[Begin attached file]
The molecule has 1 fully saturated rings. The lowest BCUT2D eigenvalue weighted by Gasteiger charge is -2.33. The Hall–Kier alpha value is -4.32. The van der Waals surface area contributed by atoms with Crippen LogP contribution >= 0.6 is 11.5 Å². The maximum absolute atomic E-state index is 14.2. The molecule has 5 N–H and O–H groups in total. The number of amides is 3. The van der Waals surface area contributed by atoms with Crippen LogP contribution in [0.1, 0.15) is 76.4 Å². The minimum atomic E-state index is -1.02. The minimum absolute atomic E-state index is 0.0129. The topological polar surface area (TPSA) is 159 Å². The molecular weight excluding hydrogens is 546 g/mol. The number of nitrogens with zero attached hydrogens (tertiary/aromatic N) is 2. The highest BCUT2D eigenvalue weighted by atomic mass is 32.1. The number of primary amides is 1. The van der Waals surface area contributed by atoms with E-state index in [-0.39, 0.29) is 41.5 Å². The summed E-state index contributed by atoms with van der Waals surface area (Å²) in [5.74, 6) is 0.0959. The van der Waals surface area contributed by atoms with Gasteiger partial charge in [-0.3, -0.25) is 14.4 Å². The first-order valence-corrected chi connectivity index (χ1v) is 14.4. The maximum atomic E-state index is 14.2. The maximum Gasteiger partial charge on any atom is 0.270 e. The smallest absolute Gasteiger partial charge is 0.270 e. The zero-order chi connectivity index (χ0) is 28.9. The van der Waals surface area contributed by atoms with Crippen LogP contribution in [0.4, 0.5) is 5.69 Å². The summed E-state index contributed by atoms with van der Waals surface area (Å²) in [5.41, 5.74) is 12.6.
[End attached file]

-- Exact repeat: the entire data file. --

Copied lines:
The molecule has 1 fully saturated rings. The lowest BCUT2D eigenvalue weighted by Gasteiger charge is -2.33. The Hall–Kier alpha value is -4.32. The van der Waals surface area contributed by atoms with Crippen LogP contribution >= 0.6 is 11.5 Å². The maximum absolute atomic E-state index is 14.2. The molecule has 5 N–H and O–H groups in total. The number of amides is 3. The van der Waals surface area contributed by atoms with Crippen LogP contribution in [0.1, 0.15) is 76.4 Å². The minimum atomic E-state index is -1.02. The minimum absolute atomic E-state index is 0.0129. The topological polar surface area (TPSA) is 159 Å². The molecular weight excluding hydrogens is 546 g/mol. The number of nitrogens with zero attached hydrogens (tertiary/aromatic N) is 2. The highest BCUT2D eigenvalue weighted by atomic mass is 32.1. The number of primary amides is 1. The van der Waals surface area contributed by atoms with E-state index in [-0.39, 0.29) is 41.5 Å². The summed E-state index contributed by atoms with van der Waals surface area (Å²) in [5.74, 6) is 0.0959. The van der Waals surface area contributed by atoms with Gasteiger partial charge in [-0.3, -0.25) is 14.4 Å². The first-order valence-corrected chi connectivity index (χ1v) is 14.4. The maximum atomic E-state index is 14.2. The maximum Gasteiger partial charge on any atom is 0.270 e. The smallest absolute Gasteiger partial charge is 0.270 e. The zero-order chi connectivity index (χ0) is 28.9. The van der Waals surface area contributed by atoms with Crippen LogP contribution in [0.4, 0.5) is 5.69 Å². The summed E-state index contributed by atoms with van der Waals surface area (Å²) in [5.41, 5.74) is 12.6.